St. Eustatius; the Golden Rock

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Fort de Windt Sint-Eustatius

St. Eustatius; the Golden Rock

What comes to mind when thinking of the Caribbean are the white sandy beaches, swaying palm trees and cocktails. Or so I thought about it until I arrived ten years ago in St. Eustatius – Statia commonly called – and my complete assumption was nullified in a hit. In a negative way? Not at all, up to this day it’s one of my favorite islands. You find yourself still in the past on Statia, partly because the time seems to stand still there…

What makes the island so special? Or better yet, what makes the island different from other islands? Let me first explain something; no island in the Caribbean is similar to one another. That’s the beauty of the area. For example, it is literally a world of difference on the nearby subtropical Saba (32 km away). Or the further away (50 km) touristic Saint Martin. St. Eustatius is so special, because the island is completely different from the standard Caribbean thought. A strange hidden gem in the tropics with fantastic friendly people, volcanic sand beaches, plenty of ruins and here and there a lost palm tree.

Its great history

The small St. Eustatius is in size, the big it is in the (Dutch) history. After the discovery by Columbus, it came in Dutch possession in 1636. Initially, it was mainly used for the cultivation of tobacco and sugar. Did you know the island was the main transit port in the Caribbean? Daily up to 20 ships arrived and the anchorage off the coast of capital Oranjestad could have 200 ships. During Statia’s heydays, in 1779, more than 3,000 ships from Asia, America and Europe laid off the coast. As a result the island was called Golden Rock. Merchandise from around the world was stored in the warehouses of downtown Oranjestad. Because of that there are still remains to admire.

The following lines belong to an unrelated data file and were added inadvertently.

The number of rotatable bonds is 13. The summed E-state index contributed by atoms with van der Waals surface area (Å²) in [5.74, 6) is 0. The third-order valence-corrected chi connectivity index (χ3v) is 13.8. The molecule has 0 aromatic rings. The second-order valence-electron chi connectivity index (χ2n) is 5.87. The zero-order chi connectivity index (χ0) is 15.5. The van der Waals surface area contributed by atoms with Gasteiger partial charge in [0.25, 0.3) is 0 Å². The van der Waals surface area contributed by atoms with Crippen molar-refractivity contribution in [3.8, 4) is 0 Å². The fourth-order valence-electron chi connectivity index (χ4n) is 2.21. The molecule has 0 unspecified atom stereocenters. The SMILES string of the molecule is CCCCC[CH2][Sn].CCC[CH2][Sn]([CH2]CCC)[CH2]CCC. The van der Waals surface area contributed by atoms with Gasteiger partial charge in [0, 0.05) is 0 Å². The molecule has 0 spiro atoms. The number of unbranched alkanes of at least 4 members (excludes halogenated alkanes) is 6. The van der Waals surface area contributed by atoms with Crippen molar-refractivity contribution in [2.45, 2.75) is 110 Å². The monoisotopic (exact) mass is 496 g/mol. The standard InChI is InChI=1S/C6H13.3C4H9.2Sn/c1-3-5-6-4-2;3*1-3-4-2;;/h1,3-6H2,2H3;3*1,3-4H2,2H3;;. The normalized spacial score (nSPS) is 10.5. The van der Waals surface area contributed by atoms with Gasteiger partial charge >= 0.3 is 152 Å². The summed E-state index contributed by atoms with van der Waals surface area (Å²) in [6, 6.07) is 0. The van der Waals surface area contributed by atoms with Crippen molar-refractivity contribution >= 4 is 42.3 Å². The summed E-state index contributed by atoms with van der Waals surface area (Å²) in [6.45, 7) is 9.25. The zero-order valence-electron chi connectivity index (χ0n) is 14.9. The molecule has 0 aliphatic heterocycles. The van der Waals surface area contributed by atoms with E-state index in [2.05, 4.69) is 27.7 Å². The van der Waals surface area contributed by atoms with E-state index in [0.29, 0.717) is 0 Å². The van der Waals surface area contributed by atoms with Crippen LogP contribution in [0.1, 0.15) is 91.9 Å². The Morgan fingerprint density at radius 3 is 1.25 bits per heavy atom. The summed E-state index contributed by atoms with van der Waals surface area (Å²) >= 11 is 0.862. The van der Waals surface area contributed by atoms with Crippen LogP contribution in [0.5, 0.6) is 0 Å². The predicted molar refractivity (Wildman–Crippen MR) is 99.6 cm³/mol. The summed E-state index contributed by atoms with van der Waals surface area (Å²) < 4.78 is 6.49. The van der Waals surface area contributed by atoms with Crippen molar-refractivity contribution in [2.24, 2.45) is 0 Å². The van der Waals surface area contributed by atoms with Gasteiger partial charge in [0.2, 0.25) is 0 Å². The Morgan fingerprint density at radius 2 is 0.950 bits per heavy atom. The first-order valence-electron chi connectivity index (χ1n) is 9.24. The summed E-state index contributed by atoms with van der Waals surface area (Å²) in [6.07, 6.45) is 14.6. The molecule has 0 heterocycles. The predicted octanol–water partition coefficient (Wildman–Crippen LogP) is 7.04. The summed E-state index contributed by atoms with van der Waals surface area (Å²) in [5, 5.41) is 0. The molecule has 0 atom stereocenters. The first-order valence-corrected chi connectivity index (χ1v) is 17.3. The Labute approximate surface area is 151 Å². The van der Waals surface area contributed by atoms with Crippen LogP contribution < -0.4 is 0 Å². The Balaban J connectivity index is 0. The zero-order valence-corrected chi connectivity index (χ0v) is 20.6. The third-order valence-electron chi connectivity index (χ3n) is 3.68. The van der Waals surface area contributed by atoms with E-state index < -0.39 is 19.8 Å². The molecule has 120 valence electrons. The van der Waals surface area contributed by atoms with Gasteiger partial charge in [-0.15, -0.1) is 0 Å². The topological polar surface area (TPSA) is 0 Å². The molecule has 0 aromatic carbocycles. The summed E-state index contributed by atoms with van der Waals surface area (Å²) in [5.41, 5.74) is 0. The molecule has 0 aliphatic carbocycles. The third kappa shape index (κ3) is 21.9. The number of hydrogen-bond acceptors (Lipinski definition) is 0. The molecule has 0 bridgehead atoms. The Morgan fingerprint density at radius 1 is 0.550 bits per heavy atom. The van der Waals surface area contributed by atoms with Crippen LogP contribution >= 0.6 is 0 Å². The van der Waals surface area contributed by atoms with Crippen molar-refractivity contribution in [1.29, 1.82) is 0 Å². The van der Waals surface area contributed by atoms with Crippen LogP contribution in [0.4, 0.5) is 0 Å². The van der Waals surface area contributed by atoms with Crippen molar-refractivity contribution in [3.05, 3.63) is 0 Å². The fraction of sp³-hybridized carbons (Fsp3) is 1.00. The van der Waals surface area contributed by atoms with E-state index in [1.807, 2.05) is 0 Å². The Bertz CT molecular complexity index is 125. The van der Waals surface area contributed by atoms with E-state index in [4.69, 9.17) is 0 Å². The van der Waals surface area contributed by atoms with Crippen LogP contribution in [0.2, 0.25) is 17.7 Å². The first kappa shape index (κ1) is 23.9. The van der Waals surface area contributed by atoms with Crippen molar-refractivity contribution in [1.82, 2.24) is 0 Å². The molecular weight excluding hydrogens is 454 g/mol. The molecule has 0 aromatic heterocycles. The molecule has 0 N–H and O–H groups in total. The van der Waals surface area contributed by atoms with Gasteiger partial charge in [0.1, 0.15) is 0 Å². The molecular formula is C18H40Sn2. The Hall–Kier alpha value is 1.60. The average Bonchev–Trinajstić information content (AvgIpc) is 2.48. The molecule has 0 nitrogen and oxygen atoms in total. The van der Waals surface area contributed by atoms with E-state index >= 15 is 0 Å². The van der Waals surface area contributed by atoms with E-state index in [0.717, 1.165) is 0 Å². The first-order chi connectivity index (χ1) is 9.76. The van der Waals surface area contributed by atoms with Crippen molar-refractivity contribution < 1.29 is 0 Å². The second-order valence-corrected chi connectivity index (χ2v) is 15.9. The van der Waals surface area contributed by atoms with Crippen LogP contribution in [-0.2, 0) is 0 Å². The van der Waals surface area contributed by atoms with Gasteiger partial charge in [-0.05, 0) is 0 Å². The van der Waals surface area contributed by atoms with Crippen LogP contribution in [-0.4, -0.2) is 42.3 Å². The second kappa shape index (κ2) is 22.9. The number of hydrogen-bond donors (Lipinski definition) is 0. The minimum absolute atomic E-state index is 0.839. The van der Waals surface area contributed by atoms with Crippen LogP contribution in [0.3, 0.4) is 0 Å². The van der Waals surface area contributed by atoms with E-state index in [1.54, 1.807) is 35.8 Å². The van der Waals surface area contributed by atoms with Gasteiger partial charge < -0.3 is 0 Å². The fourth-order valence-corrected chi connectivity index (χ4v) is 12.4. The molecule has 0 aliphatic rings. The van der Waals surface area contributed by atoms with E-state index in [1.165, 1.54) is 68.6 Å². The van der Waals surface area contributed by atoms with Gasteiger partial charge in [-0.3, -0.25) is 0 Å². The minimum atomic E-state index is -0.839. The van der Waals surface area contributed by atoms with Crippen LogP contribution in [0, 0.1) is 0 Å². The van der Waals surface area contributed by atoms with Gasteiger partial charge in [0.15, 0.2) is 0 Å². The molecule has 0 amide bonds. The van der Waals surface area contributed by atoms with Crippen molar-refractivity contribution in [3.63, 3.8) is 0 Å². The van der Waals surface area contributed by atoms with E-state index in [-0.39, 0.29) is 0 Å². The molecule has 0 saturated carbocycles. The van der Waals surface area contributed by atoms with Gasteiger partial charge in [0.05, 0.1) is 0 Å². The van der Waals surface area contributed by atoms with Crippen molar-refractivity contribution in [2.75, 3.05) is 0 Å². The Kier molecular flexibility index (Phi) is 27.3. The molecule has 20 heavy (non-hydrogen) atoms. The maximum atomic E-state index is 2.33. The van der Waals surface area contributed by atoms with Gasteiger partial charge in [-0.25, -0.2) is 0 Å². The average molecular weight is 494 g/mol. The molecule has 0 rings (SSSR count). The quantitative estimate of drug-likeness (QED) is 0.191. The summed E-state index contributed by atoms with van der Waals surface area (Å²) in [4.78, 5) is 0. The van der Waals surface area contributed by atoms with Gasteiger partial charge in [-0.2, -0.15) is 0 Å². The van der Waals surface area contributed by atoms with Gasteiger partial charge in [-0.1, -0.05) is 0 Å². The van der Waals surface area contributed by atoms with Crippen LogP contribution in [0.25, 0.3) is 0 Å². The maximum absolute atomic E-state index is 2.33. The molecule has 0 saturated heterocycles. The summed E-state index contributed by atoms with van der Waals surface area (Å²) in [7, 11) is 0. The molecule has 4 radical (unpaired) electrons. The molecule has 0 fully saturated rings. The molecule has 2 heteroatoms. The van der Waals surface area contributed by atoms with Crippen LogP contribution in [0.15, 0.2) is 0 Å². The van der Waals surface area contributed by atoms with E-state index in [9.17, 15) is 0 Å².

During Statia’s heydays, in 1779, more than 3,000 ships from Asia, America and Europe laid off the coast.

The island was led by Governor Johannes de Graaff. With gun salutes in 1776, St. Eustatius was the first region in the world who recognized the present United States. For the island itself it was a bad move. Four years later, Britain unleashed a war with The Netherlands, which lasted more than four years. In 1781 the island was robbed of all its wealth by British Admiral Rodney, who had a personal dislike to the island. Then, the economy managed briefly to flourish, but not like before. St. Eustatius fell into decline…

Time seems to stand still

This can be still seen today. On large parts of the island you will find (remains of) old warehouses, forts, potsherds and guns. It’s like walking through a history book. If you want to feel yourself just as powerful as the greats of the past, go to Fort de Windt, located at the far southeast of Statia. It is a dead end road, a fantastic intact small fort complete with cannons is waiting for you, along with breathtaking views of Saint Christopher (Saint Kitts) and Nevis. I have been told  you can spot whales with a little luck in the right season. Visit the place at night as well. You will be treated to a clear night sky, lights on the horizon and the sound of waves deep down smashing into the surf…

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